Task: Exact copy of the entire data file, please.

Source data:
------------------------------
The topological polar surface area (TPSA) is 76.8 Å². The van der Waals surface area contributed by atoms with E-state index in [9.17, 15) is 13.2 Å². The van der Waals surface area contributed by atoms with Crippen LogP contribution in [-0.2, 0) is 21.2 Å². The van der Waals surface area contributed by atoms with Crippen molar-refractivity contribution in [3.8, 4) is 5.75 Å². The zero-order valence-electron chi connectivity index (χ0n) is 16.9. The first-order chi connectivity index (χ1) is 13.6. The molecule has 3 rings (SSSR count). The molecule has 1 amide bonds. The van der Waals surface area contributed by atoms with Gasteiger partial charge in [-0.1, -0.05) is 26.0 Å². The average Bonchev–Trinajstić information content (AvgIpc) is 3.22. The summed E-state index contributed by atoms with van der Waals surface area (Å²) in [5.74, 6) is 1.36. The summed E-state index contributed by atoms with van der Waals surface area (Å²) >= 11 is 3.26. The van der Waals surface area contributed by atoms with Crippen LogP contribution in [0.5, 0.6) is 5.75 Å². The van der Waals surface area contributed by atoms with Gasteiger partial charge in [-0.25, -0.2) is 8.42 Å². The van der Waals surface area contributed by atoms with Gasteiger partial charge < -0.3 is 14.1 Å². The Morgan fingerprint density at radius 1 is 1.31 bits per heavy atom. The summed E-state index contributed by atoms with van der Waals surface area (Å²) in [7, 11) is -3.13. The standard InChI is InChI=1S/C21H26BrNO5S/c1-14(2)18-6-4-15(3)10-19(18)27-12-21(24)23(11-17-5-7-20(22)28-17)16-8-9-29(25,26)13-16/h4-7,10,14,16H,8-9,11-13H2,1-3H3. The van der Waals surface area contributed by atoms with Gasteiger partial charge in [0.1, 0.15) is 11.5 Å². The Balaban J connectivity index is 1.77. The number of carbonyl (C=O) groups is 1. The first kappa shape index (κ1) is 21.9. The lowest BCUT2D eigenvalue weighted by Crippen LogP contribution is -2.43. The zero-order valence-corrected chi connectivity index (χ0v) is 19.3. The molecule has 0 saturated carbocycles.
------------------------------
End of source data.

The topological polar surface area (TPSA) is 76.8 Å². The van der Waals surface area contributed by atoms with E-state index in [9.17, 15) is 13.2 Å². The van der Waals surface area contributed by atoms with Crippen LogP contribution in [-0.2, 0) is 21.2 Å². The van der Waals surface area contributed by atoms with Crippen molar-refractivity contribution in [3.8, 4) is 5.75 Å². The zero-order valence-electron chi connectivity index (χ0n) is 16.9. The first-order chi connectivity index (χ1) is 13.6. The molecule has 3 rings (SSSR count). The molecule has 1 amide bonds. The van der Waals surface area contributed by atoms with Gasteiger partial charge in [-0.1, -0.05) is 26.0 Å². The average Bonchev–Trinajstić information content (AvgIpc) is 3.22. The summed E-state index contributed by atoms with van der Waals surface area (Å²) in [5.74, 6) is 1.36. The summed E-state index contributed by atoms with van der Waals surface area (Å²) >= 11 is 3.26. The van der Waals surface area contributed by atoms with Crippen LogP contribution in [0.5, 0.6) is 5.75 Å². The van der Waals surface area contributed by atoms with Gasteiger partial charge in [-0.25, -0.2) is 8.42 Å². The van der Waals surface area contributed by atoms with Gasteiger partial charge < -0.3 is 14.1 Å². The Morgan fingerprint density at radius 1 is 1.31 bits per heavy atom. The summed E-state index contributed by atoms with van der Waals surface area (Å²) in [7, 11) is -3.13. The standard InChI is InChI=1S/C21H26BrNO5S/c1-14(2)18-6-4-15(3)10-19(18)27-12-21(24)23(11-17-5-7-20(22)28-17)16-8-9-29(25,26)13-16/h4-7,10,14,16H,8-9,11-13H2,1-3H3. The van der Waals surface area contributed by atoms with Gasteiger partial charge in [0.1, 0.15) is 11.5 Å². The Balaban J connectivity index is 1.77. The number of carbonyl (C=O) groups is 1. The first kappa shape index (κ1) is 21.9. The lowest BCUT2D eigenvalue weighted by Crippen LogP contribution is -2.43. The zero-order valence-corrected chi connectivity index (χ0v) is 19.3. The molecule has 0 saturated carbocycles.